Back to School Stress

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The summer is almost over and that can mean only one thing for Robeson County youth. That’s right, back to school! Now before parents and grandparents start rejoicing, it’s important to remember that beginning a new school year can be stressful for young people. Besides the obvious threat of bullies, homework, cliques, and peer pressure, there may be much deeper emotional issues that may not be given proper attention.

This school year may bring new challenges to some families with a change in school assignment, such as moving from an elementary school to a middle school, or (due to recent changes made in Robeson County) moving to another school because of school closures. But what if these changes also coincide with the divorce of parents, a death in the family, an argument with a friend, or any of the dramatic physical and emotional changes that occur during adolescence? There are often many more factors involved with going back to school than just buying a new book bag or outfit.

What can parents or grandparents do to make these transitions as smooth as possible? Young people are by nature very resilient, but that doesn’t mean they don’t require guidance and support through stressful times. One of the most important things is to be available when your child wants to talk. It might be early in the morning, late at night, or even riding in the car to baseball practice. Some children may send off signs that they are “too cool” to talk or parents can’t possibly understand what they are going through. It’s still important for them to know you are available. They need to feel the lines of communication are open, even if they pretend to be unappreciative.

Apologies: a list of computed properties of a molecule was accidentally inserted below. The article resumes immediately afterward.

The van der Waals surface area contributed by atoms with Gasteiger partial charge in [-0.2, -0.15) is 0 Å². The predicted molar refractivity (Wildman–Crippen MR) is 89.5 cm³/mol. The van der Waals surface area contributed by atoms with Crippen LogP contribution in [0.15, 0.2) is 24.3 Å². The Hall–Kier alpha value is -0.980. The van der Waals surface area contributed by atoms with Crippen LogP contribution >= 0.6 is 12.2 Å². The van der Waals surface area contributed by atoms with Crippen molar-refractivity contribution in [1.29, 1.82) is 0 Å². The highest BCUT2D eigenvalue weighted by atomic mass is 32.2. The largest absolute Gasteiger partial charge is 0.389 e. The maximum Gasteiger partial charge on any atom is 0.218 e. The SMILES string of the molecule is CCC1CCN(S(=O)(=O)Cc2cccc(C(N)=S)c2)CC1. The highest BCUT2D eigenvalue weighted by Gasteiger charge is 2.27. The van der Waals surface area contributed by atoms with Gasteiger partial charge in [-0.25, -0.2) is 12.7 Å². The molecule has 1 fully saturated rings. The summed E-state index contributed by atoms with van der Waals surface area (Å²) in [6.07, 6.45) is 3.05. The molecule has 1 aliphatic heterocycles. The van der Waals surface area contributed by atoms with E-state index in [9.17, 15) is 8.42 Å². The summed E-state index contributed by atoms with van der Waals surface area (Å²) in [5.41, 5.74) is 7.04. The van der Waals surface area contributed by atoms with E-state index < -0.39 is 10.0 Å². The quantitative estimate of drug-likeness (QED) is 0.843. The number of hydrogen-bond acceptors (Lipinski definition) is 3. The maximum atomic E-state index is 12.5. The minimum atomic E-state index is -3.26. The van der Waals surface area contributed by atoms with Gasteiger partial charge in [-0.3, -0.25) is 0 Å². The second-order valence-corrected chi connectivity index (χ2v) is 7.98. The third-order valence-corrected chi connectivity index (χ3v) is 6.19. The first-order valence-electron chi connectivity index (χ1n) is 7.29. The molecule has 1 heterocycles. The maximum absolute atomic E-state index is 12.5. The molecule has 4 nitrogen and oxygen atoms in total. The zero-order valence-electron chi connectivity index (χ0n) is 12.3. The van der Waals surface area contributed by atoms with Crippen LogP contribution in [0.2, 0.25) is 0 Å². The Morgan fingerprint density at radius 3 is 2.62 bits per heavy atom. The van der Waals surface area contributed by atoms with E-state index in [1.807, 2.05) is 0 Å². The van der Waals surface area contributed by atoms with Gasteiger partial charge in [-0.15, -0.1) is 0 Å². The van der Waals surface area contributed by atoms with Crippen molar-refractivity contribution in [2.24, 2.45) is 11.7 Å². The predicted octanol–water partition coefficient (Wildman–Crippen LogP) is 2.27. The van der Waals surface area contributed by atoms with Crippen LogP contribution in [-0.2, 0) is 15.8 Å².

The more comfortable children are, the more they will openly share their thoughts and feelings. Sharing time together will help children realize there is a stable place for them to talk about their stresses and get important feedback from someone they trust. More often than not, children whose parents are consistently around them and spend quality time together tend to function better.

Once the school year begins, you may want to keep a close eye to see if your child is displaying any signs of stress. These symptoms may include: irritability, depression, impulsive behavior, anxiety, sleep problems, nervousness, and headaches. If you notice any of these warning signs, there are many different approaches you can use to help ease their stress level.

Start by giving your child realistic expectations regarding what you want them to accomplish in school. Encouraging them to try simple relaxation techniques and to get plenty of sleep may help get them back into the flow of the school year a little better. Don’t forget the importance of eating healthy meals and snacks. But most importantly, always be there for your child. When children know they have someone interested in their lives, it will go a long way in helping to lessen their school-related stress in no time. Best of luck on a great school year!

For more information, contact Christy Strickland, County Extension Director, at (910) 671-3276, by email at Christy_Strickland@ncsu.edu, or visit our website.

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